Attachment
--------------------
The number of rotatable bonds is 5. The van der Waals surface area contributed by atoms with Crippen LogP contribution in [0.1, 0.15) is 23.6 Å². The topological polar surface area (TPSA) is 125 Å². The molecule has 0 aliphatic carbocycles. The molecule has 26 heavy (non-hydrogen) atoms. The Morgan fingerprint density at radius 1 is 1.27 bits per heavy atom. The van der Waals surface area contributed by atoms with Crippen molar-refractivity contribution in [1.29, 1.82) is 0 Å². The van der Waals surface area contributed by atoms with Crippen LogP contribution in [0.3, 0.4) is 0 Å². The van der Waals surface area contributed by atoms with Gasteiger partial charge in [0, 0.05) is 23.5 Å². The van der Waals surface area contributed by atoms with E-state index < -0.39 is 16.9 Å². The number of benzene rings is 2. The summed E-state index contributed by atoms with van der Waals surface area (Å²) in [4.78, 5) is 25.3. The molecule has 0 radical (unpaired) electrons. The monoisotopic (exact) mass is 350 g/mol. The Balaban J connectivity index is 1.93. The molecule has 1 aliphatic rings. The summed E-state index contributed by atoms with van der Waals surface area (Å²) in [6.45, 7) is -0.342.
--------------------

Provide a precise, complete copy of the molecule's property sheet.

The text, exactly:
The number of rotatable bonds is 5. The van der Waals surface area contributed by atoms with Crippen LogP contribution in [0.1, 0.15) is 23.6 Å². The topological polar surface area (TPSA) is 125 Å². The molecule has 0 aliphatic carbocycles. The molecule has 26 heavy (non-hydrogen) atoms. The Morgan fingerprint density at radius 1 is 1.27 bits per heavy atom. The van der Waals surface area contributed by atoms with Crippen molar-refractivity contribution in [1.29, 1.82) is 0 Å². The van der Waals surface area contributed by atoms with Crippen LogP contribution in [0.3, 0.4) is 0 Å². The van der Waals surface area contributed by atoms with Gasteiger partial charge in [0, 0.05) is 23.5 Å². The van der Waals surface area contributed by atoms with E-state index < -0.39 is 16.9 Å². The number of benzene rings is 2. The summed E-state index contributed by atoms with van der Waals surface area (Å²) in [4.78, 5) is 25.3. The molecule has 0 radical (unpaired) electrons. The monoisotopic (exact) mass is 350 g/mol. The Balaban J connectivity index is 1.93. The molecule has 1 aliphatic rings. The summed E-state index contributed by atoms with van der Waals surface area (Å²) in [6.45, 7) is -0.342.